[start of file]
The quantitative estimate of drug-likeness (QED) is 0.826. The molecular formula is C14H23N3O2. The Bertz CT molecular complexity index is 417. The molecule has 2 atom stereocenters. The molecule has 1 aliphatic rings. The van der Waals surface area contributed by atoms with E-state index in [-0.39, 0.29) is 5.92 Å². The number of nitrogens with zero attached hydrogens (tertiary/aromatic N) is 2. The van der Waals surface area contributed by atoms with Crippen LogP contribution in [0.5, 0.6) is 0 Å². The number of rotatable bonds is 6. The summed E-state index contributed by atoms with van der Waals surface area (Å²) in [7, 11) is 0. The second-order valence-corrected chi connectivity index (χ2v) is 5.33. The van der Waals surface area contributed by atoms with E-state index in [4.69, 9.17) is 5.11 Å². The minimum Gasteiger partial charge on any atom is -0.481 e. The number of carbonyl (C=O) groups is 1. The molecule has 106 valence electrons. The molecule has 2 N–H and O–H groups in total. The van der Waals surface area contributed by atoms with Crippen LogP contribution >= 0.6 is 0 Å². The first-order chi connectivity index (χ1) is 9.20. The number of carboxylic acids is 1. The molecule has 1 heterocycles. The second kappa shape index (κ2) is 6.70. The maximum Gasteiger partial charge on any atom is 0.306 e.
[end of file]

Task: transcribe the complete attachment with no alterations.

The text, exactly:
The quantitative estimate of drug-likeness (QED) is 0.826. The molecular formula is C14H23N3O2. The Bertz CT molecular complexity index is 417. The molecule has 2 atom stereocenters. The molecule has 1 aliphatic rings. The van der Waals surface area contributed by atoms with E-state index in [-0.39, 0.29) is 5.92 Å². The number of nitrogens with zero attached hydrogens (tertiary/aromatic N) is 2. The van der Waals surface area contributed by atoms with Crippen LogP contribution in [0.5, 0.6) is 0 Å². The number of rotatable bonds is 6. The summed E-state index contributed by atoms with van der Waals surface area (Å²) in [7, 11) is 0. The second-order valence-corrected chi connectivity index (χ2v) is 5.33. The van der Waals surface area contributed by atoms with E-state index in [4.69, 9.17) is 5.11 Å². The minimum Gasteiger partial charge on any atom is -0.481 e. The number of carbonyl (C=O) groups is 1. The molecule has 106 valence electrons. The molecule has 2 N–H and O–H groups in total. The van der Waals surface area contributed by atoms with Crippen LogP contribution >= 0.6 is 0 Å². The first-order chi connectivity index (χ1) is 9.20. The number of carboxylic acids is 1. The molecule has 1 heterocycles. The second kappa shape index (κ2) is 6.70. The maximum Gasteiger partial charge on any atom is 0.306 e.